re lig io n o f Postclassic C e n tr a l

M e x ic o . In b o th C e n tr a l M e x ic a n a n d M ix te e w ritin g , it ap p e a rs as th e 1 5 th d a y n a m e , co rresp on din g to th e M a y a d a y M e n . R e n d 足 e re d w it h a la rg e fe a th e r crest, it is p ro b a b ly th e h a rp y r a th e r th a n th e g o ld e n ea g le. In b o th w r itin g a n d a rt, it is fr e q u e n tly frin g e d w ith A in t b lades. I n L a te Postclassic C e n tra l M e x ic o , th e ea g le w as a sym b ol o f th e sun. T h u s in N a h u a tl, th e te rm s fo r ascen din g ea g le (c u a u h f7 e h u a n if/) a n d d e s ce n d in g ea g le ( c u a u h fe m o c ) w e r e used to r e fe r to th e risin g a n d s e ttin g o f th e

F o r th e A ztec s, th e

S U N.

e a g le s y m b o liz e d o n e o f th e

tw o m ilita ry

ord e rs d e d ic a te d to th e sun, th e o th e r b e in g th e

JAG UAR

(s ee

W A R R IO R O R D E R S ).

also id e n tiA e d w it h

E agles w e r e

H U M A N S A C R IF IC E ,

one o f

th e p r im a r y m ean s o f n o u ris h in g th e sun. Thus

e a g le fe a th e r d o w n w as a co m m o n

sym b ol o f sacriAce in C e n tr a l M e x ic o . H u m a n HEARTS o ffe re d to th e sun w e r e k n o w n as cu au h n o ch fh , o r " e a g le cactus f r u it ." T h e s e h e a rts w e r e

fre q u e n tly

vessel k n o w n as th e

p la c e d in a stone th e " e a g le

c u A U H X iC A L L i,

g o u rd ve ssel." T h e g o ld e n ea g le h a d a sp ecial ro le in th e le g e n d a ry fo u n d in g o f th e A z te c c a p ita l o f T e n o c h titla n . A c c o rd in g to m y th , th e A ztecs fo u n d e d

th e ir c a p ita l w h e re a n ea g le fe d

up o n a n o p a l cactus. T h is p la c e corresponds to T e n o c h titla n , o r " p la c e o f th e n o p a l cactus ro c k ." e a rth T h e su rface o f th e e a rth w as consid足 e re d

in

a

v a rie ty

M e s o a m e ric a . Q u ite

of

w ays

in

a n c ie n t

fr e q u e n tly , th e e a rth

w as re g a rd e d as a liv in g e n tity . T h u s in b o th C e n tr a l M e x ic a n a n d Y u c a te c M a y a th o u g h t, th e e a rth c o u ld b e v ie w e d as a g r e a t CAIMAN B o a tin g u p o n th e

SEA.

T h e A ztec s co n sid ered

it too as a m onstrous d e v o u rin g b e in g , w it h a h u g e g a p in g m a w , talons, a n d gn ash ing m o u th s p la c e d on jo in ts o f th e lim b s . K n o w n as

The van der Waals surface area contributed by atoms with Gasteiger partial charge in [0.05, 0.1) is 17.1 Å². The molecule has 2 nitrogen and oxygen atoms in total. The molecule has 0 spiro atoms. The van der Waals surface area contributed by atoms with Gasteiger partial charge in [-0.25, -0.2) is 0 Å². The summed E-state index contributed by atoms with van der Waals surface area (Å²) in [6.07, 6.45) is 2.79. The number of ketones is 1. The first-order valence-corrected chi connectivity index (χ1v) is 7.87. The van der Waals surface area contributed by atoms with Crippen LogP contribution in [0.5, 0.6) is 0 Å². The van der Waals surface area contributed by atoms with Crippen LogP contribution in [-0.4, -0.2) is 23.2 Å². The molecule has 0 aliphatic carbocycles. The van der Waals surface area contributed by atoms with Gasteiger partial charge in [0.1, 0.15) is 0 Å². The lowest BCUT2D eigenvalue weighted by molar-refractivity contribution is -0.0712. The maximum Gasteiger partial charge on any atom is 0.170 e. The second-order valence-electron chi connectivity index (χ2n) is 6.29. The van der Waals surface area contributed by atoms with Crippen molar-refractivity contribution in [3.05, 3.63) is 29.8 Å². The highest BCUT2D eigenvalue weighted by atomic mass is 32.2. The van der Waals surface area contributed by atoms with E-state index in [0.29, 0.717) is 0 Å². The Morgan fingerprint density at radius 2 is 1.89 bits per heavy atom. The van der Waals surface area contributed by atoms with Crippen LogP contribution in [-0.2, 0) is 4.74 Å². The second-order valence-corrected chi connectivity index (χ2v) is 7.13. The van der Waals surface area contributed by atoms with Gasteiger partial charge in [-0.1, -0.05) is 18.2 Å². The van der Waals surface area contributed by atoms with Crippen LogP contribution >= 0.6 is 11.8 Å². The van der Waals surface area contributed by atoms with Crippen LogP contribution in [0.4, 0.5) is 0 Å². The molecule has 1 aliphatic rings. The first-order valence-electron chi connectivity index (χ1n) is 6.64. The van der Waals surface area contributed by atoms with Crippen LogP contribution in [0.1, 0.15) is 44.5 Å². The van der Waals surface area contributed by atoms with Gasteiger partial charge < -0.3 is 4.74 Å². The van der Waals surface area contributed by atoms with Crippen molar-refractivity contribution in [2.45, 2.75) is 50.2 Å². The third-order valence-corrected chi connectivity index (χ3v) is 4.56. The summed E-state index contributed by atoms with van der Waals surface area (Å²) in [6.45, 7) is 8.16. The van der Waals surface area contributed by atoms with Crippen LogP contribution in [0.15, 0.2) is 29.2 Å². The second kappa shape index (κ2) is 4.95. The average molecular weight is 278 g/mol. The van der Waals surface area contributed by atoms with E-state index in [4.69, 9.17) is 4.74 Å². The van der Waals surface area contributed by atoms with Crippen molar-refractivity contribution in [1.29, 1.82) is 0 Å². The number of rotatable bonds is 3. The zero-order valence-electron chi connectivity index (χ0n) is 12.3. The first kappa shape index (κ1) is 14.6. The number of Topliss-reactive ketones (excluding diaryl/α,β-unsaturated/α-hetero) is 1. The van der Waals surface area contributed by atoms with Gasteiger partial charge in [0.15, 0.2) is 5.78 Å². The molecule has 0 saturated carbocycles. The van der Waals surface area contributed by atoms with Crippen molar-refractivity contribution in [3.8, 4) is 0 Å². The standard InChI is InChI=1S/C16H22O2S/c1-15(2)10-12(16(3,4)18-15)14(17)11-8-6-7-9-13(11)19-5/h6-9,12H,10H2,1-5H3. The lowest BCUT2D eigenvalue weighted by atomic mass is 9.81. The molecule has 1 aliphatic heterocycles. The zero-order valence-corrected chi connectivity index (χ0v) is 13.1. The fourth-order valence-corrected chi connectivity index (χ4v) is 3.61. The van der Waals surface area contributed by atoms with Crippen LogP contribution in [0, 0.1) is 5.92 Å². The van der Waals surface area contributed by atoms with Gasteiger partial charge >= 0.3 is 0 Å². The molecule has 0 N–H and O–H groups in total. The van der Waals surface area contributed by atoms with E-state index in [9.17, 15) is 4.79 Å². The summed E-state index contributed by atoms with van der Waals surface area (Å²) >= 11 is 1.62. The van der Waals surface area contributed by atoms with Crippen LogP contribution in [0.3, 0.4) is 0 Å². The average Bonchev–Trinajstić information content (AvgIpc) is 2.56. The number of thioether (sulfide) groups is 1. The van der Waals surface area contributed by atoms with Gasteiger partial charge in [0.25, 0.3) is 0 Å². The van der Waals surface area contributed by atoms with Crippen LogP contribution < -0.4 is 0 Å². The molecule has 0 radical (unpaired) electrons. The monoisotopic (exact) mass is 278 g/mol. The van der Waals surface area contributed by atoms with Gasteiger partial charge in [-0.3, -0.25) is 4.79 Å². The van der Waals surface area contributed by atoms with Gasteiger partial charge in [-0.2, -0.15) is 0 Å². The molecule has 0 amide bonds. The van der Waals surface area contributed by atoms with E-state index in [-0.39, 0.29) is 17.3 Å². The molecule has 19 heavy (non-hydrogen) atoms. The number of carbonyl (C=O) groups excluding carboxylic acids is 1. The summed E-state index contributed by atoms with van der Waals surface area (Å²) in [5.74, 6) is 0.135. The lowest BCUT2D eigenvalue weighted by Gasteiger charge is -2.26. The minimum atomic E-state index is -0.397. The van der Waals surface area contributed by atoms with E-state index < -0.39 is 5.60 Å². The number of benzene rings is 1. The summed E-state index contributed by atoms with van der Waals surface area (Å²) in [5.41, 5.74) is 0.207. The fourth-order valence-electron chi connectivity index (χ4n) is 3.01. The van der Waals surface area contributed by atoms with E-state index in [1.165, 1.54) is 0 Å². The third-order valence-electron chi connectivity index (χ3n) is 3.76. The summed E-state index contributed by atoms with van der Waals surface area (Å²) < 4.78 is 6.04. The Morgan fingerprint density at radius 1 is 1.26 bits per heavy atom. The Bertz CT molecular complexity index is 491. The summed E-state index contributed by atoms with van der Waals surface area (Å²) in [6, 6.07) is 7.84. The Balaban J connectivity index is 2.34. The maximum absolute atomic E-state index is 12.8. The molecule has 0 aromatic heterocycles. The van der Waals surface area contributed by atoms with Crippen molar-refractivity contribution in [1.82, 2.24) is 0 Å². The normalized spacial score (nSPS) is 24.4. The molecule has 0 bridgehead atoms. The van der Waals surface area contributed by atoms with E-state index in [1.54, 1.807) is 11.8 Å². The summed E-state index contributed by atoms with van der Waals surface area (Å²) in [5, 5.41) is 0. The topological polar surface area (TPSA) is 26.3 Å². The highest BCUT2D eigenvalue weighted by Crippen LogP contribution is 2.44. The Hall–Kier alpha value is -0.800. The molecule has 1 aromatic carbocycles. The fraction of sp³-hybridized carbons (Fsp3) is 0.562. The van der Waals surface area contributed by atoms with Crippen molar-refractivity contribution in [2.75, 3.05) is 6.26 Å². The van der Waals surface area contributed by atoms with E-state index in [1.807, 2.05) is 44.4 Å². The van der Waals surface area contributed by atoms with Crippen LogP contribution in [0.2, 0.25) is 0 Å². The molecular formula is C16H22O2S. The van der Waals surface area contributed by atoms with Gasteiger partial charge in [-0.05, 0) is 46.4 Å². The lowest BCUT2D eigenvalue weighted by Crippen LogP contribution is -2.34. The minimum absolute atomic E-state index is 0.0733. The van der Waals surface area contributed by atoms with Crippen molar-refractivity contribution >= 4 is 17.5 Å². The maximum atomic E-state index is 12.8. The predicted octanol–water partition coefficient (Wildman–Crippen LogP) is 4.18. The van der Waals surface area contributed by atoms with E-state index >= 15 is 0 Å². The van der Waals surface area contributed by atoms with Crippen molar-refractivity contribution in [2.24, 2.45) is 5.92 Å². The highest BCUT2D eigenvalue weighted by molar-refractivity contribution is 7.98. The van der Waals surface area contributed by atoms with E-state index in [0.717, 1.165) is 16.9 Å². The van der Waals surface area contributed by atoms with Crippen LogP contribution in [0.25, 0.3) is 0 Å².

T L A L T E C U H T L i,

or " e a r th lo r d ," this b e in g is

a c tu a lly d u a lly sexed, a n d possesses a stro ngly fe m in in e

c o m p o n e n t.

The

e a rth

w as

also

re g a rd e d as a A at fo u r-s id e d Aeld, w it h th e

(Be/ow) Ancestor rising out of the earth as a fruit-bearing tree, sarcophagus of Pacal, Temple of the Inscriptions, Paienque, Late Classic Maya.


M

ECLÍPSE fo u r omEcnoMS corresponding to each o f th e

The

A ztecs

h eld

strong

b eliefs

about

sides. F o r the M a y a , this m ode! is m e ta p h o ricaHy com pared to the q u ad ra n g u lar m aize

eclipses. T h e d read ed TzrrziMiMK star dem ons

Held. in

b e lie f, the c reatio n o f the w o rld is com pared

to EARTH, and consum ed h u m an ity . A ccording to Sahagún, the people sought ou t those o f

both Y ucatec and Q u ich e

M aya

becam e v isib le d u rin g an eclipse, descended

to the m aking o f the m aize h eld . F o r the

fa ir face and h a ir fo r sacrifice to the sun and

Q uiche POPOL vuH, this cou!d be v ie w e d as a

d re w

p re p a ra tio n fo r the c reatio n o f the p resent

th a t th e sun w o u ld n o t re tu rn and th a t the

blood fro m

th e ir ow n ears, in fe a r

hum an race, th e p eople o f corn. A m ong the

tzitziyn im e w o u ld be unleashed on the e arth .

m odern S ierra N a h u a t o f P u e b la, the e a rth

T o fo re s ta ll the e v il p o w e r o f an eclipse they

is seen as a m aize Held, w ith people being

raised a g re a t d in , shouting and p layin g

born or 'p la n te d " upon its surface. A long w ith the q u ad ran g u lar m odel, the

m usical in stru m en ts. Since the tim e o f the C onquest it has been know n th a t th e M a y a

e a rth was considered to be a round disk. Thus

also m ake g re a t am ounts o f noise to try to

the Aztecs re fe rre d to it as A n a h u a tl, a disk

stop an eclipse. In 1991, w h e n a to ta l eclipse